How about when we shorten the timeframe to ten years? This is where things get interesting. If you had invested $10,000 in both portfolios at the start of 2010, you would have $23,506 and $42,292 as final balances for Gone Fishin’ and S&P 500, respectively. The maximum drawdown within these ten years is -18.27% for Gone Fishin’ and -19.63% for S&P 500 – both performances are pretty close.
Alexander Green and the vast majority of Gone Fishin Portfolio believers have mentioned how it is a better performer than the stock market, especially the S&P 500. But the 10-year period analyses paint a different picture entirely. The S&P 500 is apparently the better performer, even when we adopt the risk-adjusted returns as the metrics over annualized returns.
There is really not much difference between both options regarding the risks involved. Both are still minimally risky, as indicated by their volatility and drawdown metrics. That said, you should not have to worry about this if you are in it for the long term. However, if you are highly risk-averse, you may want to consider other less risky and less volatile lazy portfolios out there.
To better shape your understanding, the next section talks about the Gone Fishin Portfolio’s advantages and disadvantages.
Gone Fishin Portfolio: Pros and Cons
Every investor knows there is no perfect portfolio. If there were, experts would not have to spend tons of hours comparing options to see what works best for different classes of investors. Unfortunately, the Gone Fishin Portfolio is not an exception. Despite being a lazy portfolio that is easy to set up and manage with no investment director, it has a few downsides.
Let’s start with the positives.
Gone Fishin’ Portfolio – The Pros
1. Saves time and effort.
Investors, especially the not-so-expert ones, spend several hours analyzing the market every day. That is quite understandable, considering everyone wants their investment to perform excellently. However, with lazy portfolios like Gone Fishin’, you can just set up your trades and forget about it.
This investment option is ideal for people who have little or no time to evaluate market data or read tons of articles from financial advisors. The process is a simple DIY – you will be done in no time. The best part? You can rest assured of successful investments despite investing minimal time and effort.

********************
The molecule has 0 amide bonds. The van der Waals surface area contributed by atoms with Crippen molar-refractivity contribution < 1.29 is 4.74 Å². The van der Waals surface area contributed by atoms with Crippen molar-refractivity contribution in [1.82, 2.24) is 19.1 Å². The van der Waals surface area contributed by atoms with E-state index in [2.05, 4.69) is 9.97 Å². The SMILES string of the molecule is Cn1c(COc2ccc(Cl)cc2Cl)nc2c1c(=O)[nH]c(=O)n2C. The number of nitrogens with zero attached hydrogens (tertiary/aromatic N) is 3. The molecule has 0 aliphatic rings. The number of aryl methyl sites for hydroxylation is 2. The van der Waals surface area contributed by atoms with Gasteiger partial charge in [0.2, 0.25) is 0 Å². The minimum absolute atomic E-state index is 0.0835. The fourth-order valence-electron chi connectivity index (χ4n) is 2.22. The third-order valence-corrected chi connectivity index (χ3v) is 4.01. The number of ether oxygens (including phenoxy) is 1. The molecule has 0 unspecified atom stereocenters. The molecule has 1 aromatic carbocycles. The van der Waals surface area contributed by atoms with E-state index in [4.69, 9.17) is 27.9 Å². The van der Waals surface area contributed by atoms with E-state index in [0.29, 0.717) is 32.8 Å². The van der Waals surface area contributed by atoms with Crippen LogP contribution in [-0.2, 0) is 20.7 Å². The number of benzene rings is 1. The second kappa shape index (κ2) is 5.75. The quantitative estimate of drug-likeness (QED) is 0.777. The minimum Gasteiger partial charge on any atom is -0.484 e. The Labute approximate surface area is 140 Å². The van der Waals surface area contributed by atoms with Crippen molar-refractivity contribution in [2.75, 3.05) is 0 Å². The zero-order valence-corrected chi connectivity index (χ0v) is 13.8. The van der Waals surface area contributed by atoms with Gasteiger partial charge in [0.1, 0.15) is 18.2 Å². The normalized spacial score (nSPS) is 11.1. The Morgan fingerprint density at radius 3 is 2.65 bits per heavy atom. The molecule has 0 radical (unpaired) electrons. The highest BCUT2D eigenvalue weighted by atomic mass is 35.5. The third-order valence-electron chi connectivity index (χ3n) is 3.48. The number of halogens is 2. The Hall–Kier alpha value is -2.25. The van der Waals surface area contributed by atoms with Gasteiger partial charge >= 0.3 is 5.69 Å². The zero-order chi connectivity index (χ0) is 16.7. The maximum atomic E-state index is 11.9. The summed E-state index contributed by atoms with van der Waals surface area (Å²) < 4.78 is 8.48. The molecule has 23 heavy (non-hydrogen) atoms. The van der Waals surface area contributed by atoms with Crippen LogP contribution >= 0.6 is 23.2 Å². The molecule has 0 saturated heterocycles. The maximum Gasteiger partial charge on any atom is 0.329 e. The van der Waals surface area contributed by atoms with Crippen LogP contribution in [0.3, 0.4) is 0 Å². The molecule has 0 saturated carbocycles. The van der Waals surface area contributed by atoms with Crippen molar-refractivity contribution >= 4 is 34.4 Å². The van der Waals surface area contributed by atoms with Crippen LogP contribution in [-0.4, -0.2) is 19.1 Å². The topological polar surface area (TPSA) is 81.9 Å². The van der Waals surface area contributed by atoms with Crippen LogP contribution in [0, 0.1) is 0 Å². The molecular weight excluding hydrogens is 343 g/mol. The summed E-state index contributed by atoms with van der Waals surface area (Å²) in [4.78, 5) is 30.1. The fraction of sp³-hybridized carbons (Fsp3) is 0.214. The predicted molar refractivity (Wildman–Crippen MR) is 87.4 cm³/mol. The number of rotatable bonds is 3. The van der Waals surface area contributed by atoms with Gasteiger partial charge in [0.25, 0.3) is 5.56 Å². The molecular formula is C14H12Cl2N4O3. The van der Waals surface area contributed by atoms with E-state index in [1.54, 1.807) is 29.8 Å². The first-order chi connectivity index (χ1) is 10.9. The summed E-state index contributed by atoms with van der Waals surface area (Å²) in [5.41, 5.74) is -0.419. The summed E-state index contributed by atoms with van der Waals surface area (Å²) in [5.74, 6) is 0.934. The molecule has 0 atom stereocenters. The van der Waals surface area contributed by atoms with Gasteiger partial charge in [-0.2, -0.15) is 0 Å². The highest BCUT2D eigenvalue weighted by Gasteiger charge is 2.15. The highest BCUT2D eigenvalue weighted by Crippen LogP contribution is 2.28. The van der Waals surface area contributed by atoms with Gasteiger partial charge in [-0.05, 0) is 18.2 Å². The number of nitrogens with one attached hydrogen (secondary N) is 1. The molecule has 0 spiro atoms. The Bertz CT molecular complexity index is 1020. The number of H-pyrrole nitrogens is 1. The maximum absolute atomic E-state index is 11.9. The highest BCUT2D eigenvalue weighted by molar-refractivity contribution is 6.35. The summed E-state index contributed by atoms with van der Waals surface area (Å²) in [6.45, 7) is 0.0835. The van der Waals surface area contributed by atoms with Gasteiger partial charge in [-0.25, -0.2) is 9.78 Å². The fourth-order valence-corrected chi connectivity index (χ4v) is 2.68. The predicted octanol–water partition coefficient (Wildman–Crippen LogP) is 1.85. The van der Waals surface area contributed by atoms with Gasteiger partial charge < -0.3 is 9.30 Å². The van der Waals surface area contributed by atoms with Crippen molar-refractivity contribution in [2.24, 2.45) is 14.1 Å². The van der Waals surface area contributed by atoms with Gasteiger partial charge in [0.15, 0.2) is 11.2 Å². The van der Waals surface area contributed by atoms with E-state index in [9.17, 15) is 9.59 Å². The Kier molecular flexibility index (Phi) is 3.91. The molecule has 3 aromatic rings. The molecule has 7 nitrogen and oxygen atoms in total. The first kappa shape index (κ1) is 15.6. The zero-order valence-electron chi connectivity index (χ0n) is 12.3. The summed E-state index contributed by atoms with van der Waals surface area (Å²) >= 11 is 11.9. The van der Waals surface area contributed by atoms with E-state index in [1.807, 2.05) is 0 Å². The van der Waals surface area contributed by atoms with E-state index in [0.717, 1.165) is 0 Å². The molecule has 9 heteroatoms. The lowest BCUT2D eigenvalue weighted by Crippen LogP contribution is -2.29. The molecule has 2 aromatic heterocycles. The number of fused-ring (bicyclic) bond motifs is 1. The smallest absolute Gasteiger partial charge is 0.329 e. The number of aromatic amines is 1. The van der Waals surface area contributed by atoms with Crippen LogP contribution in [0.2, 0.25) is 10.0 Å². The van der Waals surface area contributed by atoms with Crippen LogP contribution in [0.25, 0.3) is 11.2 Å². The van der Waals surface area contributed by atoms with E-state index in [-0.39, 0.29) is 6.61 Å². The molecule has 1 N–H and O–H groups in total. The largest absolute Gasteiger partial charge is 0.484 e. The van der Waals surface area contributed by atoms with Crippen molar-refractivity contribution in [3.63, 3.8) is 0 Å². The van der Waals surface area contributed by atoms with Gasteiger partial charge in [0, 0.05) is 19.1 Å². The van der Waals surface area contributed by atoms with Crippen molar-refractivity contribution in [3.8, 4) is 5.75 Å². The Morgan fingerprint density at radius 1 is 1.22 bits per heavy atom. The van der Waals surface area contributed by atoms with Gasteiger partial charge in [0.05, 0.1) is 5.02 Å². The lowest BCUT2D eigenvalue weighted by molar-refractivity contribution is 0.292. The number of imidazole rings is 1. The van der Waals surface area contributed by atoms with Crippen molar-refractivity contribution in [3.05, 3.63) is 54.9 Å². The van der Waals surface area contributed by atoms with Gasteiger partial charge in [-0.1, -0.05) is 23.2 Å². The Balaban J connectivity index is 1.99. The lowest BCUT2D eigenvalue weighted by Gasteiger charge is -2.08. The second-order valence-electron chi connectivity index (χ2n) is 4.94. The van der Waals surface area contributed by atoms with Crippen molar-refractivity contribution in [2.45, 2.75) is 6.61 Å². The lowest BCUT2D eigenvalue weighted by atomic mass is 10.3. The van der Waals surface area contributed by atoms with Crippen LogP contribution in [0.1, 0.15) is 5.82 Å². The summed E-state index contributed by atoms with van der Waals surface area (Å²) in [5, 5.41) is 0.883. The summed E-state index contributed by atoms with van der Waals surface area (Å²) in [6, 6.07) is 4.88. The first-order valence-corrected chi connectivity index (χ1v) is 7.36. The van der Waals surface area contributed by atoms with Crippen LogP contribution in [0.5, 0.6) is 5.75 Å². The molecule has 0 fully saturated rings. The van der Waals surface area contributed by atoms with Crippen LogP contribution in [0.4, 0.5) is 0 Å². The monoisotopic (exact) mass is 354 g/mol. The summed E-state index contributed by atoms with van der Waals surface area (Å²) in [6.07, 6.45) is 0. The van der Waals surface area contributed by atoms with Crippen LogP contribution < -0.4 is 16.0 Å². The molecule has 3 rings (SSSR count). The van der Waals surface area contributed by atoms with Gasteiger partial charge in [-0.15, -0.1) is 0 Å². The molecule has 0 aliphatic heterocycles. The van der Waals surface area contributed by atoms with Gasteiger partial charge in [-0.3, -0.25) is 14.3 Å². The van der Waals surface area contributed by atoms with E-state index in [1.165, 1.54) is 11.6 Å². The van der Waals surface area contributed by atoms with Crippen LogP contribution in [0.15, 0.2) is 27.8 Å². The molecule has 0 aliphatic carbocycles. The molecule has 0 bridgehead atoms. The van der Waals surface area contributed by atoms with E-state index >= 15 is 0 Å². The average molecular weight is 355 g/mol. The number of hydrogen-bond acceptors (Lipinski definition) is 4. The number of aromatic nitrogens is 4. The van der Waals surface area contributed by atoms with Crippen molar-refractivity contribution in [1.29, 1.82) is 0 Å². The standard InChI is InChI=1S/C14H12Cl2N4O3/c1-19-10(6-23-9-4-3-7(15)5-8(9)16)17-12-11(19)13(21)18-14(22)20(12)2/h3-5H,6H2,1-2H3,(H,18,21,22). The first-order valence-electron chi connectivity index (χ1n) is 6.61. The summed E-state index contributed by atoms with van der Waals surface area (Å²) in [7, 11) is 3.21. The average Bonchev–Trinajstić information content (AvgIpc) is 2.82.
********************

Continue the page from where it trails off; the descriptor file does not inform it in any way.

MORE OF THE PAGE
Another benefit of setting and forgetting your lazy portfolio is that you avoid the aggressiveness of investing, which often harms the portfolio in the long run. There is also the delegation risk, which most likely happens when you ask someone else to set up or manage your portfolio for you. This ensures that no one mismanages your money and you are not paying inflated management fees.
You also get to worry less about economic forecasting and market timing. Regardless of the market conditions, you can trust your portfolio to weather it effectively.
2. Offers impressive annual returns.
We have touched on the performance of this portfolio in previous sections of this article. All information so far points to the fact that it is a relatively impressive performer with strong annual returns. For instance, this portfolio’s Compound Annual Growth Rate (CAGR) is over 7.5%. The S&P 500 only recorded 7.3% within the same period to better appreciate this.
This is not the same as saying the Gone Fishin’ portfolio is a mind-blowing performer, especially when comparing it to some benchmarks. However, for a portfolio on autopilot with minimal or no efforts, it offers decent returns and even better returns for long-term investors.
3. Diversification is impressive.
Diversification is key to the success of any long-term portfolio. Besides the fact that Alexander Green is big on diversification as an effective risk management tool, every serious investor out there knows not to place all their eggs in a basket.
The Gone Fishing Portfolio spreads across and within a wide range of asset class in terms of diversification. Green has strategically chosen these groups of assets, from domestic stocks to international stocks, bonds, and securities.
If you are putting your money into the Gone Fishin’ Portfolio, you have one less thing to worry about – and that is diversification. Therefore, it is excellent for risk-averse investors.
4. Exposes investors to emerging financial markets.
Emerging markets claim a large chunk of the Gone Fishin’ Portfolio. That is not surprising, considering the juicy potentials these niches offer. But there is no aspect of the market without any risk, and the emerging markets are not an exception.
You should expect some level of risk with emerging markets. But the higher-earning potentials, especially when compared to the stocks of the developed markets, make the risk all worth it.
5. Exposes investors to small-cap stocks.
Over the years, the market data has shown what great performers companies with small market caps are. They often outperform the large market cap companies. Green saw this trend and allocated a decent part of his portfolio to stocks with small market capitalization.
Another notable pro of this portfolio is the introduction of ex-US international stocks, making up for the lack of international exposure in equities reported among most U.S. retail investors.